The effectiveness of interventions for reducing subjective and objective social isolation among people with mental health problems: a systematic review

MA Ruimin, et al
2019

Purpose: Subjective and objective social isolation are important factors contributing to both physical and mental health problems, including premature mortality and depression. This systematic review evaluated the current evidence for the effectiveness of interventions to improve subjective and/or objective social isolation for people with mental health problems. Primary outcomes of interest included loneliness, perceived social support, and objective social isolation. Methods: Three databases were searched for relevant randomised controlled trials (RCTs). Studies were included if they evaluated interventions for people with mental health problems and had objective and/or subjective social isolation (including loneliness) as their primary outcome, or as one of a number of outcomes with none identified as primary. Results: In total, 30 RCTs met the review’s inclusion criteria: 15 included subjective social isolation as an outcome and 11 included objective social isolation. The remaining four evaluated both outcomes. There was considerable variability between trials in types of intervention and participants’ characteristics. Significant results were reported in a minority of trials, but methodological limitations, such as small sample size, restricted conclusions from many studies. Conclusion: The evidence is not yet strong enough to make specific recommendations for practice. Preliminary evidence suggests that promising interventions may include cognitive modification for subjective social isolation, and interventions with mixed strategies and supported socialisation for objective social isolation. This study highlights the need for more thorough, theory-driven intervention development and for well-designed and adequately powered RCTs.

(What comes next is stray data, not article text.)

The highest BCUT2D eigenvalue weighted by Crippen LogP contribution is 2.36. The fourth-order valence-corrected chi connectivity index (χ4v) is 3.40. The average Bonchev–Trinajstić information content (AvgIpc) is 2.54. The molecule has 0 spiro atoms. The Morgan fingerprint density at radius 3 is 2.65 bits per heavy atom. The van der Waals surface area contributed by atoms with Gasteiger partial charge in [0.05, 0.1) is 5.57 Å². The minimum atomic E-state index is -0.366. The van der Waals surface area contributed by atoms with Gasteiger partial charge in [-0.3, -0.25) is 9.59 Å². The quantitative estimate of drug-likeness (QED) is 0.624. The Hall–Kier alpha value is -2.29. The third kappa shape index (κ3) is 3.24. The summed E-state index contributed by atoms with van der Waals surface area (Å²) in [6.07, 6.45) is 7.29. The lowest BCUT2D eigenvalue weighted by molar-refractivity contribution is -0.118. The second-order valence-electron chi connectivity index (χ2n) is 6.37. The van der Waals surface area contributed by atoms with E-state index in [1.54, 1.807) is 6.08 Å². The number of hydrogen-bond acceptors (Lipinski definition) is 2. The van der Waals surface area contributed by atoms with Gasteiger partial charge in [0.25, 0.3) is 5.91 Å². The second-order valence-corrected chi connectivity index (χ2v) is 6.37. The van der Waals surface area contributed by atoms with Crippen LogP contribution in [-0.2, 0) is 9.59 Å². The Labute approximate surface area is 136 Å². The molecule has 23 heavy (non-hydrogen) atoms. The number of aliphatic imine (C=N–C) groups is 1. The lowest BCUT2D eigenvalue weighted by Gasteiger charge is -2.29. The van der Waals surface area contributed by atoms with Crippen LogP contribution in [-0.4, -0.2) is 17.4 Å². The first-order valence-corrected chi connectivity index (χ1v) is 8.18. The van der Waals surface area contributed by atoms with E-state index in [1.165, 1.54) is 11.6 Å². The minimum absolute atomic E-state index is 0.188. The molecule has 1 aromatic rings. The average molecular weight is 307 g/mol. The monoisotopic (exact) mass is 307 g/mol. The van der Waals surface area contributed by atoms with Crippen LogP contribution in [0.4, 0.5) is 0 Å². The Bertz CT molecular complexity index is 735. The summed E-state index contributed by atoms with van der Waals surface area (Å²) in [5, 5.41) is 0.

Evidence scope: loneliness and social work

GREAT BRITAIN. Department of Health and Social Care
2020

This evidence scope looks at the role of social workers in preventing and reducing loneliness and isolation. It draws on a literature review and a survey of social work practitioners which was commissioned by the Chief Social Worker for Adults and carried out by Research in Practice for Adults. The scope provides key messages from research and practice in identifying people who are experiencing, or at risk of, chronic loneliness. It also presents evidence of effective interventions to prevent and reduce loneliness in the following areas: social activities, technology, partnership working with other agencies, human relationships, and being person centred and understanding every individual’s different experience of loneliness. Key messages for social workers and employers to inform the development of resources to improve practice are included.